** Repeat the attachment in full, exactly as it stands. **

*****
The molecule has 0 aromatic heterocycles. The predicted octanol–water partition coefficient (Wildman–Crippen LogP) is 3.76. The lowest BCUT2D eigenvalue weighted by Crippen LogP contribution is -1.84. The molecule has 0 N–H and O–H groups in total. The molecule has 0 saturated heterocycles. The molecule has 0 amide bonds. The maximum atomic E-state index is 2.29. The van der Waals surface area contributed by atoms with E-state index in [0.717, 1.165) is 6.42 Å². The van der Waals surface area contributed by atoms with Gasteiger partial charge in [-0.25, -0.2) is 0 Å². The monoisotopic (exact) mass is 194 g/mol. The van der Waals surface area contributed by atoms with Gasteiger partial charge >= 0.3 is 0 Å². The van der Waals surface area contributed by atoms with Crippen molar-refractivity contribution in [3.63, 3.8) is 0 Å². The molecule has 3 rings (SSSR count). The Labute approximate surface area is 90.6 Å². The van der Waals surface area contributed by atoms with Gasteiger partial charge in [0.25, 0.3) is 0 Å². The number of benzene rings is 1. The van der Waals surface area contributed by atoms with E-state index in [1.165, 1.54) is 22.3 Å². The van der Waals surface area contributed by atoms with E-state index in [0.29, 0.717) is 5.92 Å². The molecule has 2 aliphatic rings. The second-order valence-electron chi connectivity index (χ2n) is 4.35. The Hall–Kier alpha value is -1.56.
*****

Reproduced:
The molecule has 0 aromatic heterocycles. The predicted octanol–water partition coefficient (Wildman–Crippen LogP) is 3.76. The lowest BCUT2D eigenvalue weighted by Crippen LogP contribution is -1.84. The molecule has 0 N–H and O–H groups in total. The molecule has 0 saturated heterocycles. The molecule has 0 amide bonds. The maximum atomic E-state index is 2.29. The van der Waals surface area contributed by atoms with E-state index in [0.717, 1.165) is 6.42 Å². The van der Waals surface area contributed by atoms with Gasteiger partial charge in [-0.25, -0.2) is 0 Å². The monoisotopic (exact) mass is 194 g/mol. The van der Waals surface area contributed by atoms with Gasteiger partial charge >= 0.3 is 0 Å². The van der Waals surface area contributed by atoms with Crippen molar-refractivity contribution in [3.63, 3.8) is 0 Å². The molecule has 3 rings (SSSR count). The Labute approximate surface area is 90.6 Å². The van der Waals surface area contributed by atoms with Gasteiger partial charge in [0.25, 0.3) is 0 Å². The number of benzene rings is 1. The van der Waals surface area contributed by atoms with E-state index in [1.165, 1.54) is 22.3 Å². The van der Waals surface area contributed by atoms with E-state index in [0.29, 0.717) is 5.92 Å². The molecule has 2 aliphatic rings. The second-order valence-electron chi connectivity index (χ2n) is 4.35. The Hall–Kier alpha value is -1.56.